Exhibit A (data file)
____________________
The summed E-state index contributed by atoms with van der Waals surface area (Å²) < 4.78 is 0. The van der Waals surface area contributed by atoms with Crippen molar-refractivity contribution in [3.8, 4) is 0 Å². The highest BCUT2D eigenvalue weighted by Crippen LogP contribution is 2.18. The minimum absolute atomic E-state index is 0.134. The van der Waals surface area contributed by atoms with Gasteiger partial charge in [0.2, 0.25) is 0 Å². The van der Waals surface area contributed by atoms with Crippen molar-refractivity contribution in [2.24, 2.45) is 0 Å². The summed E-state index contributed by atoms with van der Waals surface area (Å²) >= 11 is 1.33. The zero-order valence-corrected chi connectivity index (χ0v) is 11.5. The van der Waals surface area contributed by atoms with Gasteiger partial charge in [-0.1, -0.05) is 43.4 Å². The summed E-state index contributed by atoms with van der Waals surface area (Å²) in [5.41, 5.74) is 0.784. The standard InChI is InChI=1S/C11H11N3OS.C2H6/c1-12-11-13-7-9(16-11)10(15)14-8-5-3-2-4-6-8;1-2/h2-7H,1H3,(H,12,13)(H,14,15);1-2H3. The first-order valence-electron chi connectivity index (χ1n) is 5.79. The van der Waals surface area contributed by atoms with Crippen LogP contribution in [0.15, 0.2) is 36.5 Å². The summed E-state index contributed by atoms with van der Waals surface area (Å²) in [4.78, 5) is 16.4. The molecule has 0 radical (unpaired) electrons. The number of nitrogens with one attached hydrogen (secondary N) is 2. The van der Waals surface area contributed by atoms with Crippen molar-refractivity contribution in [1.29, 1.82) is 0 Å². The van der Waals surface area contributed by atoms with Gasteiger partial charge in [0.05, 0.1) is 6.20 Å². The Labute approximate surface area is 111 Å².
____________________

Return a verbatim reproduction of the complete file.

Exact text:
The summed E-state index contributed by atoms with van der Waals surface area (Å²) < 4.78 is 0. The van der Waals surface area contributed by atoms with Crippen molar-refractivity contribution in [3.8, 4) is 0 Å². The highest BCUT2D eigenvalue weighted by Crippen LogP contribution is 2.18. The minimum absolute atomic E-state index is 0.134. The van der Waals surface area contributed by atoms with Gasteiger partial charge in [0.2, 0.25) is 0 Å². The van der Waals surface area contributed by atoms with Crippen molar-refractivity contribution in [2.24, 2.45) is 0 Å². The summed E-state index contributed by atoms with van der Waals surface area (Å²) >= 11 is 1.33. The zero-order valence-corrected chi connectivity index (χ0v) is 11.5. The van der Waals surface area contributed by atoms with Gasteiger partial charge in [-0.1, -0.05) is 43.4 Å². The summed E-state index contributed by atoms with van der Waals surface area (Å²) in [5.41, 5.74) is 0.784. The standard InChI is InChI=1S/C11H11N3OS.C2H6/c1-12-11-13-7-9(16-11)10(15)14-8-5-3-2-4-6-8;1-2/h2-7H,1H3,(H,12,13)(H,14,15);1-2H3. The first-order valence-electron chi connectivity index (χ1n) is 5.79. The van der Waals surface area contributed by atoms with Crippen LogP contribution in [0.15, 0.2) is 36.5 Å². The summed E-state index contributed by atoms with van der Waals surface area (Å²) in [4.78, 5) is 16.4. The molecule has 0 radical (unpaired) electrons. The number of nitrogens with one attached hydrogen (secondary N) is 2. The van der Waals surface area contributed by atoms with Crippen molar-refractivity contribution in [1.29, 1.82) is 0 Å². The van der Waals surface area contributed by atoms with Gasteiger partial charge in [0.05, 0.1) is 6.20 Å². The Labute approximate surface area is 111 Å².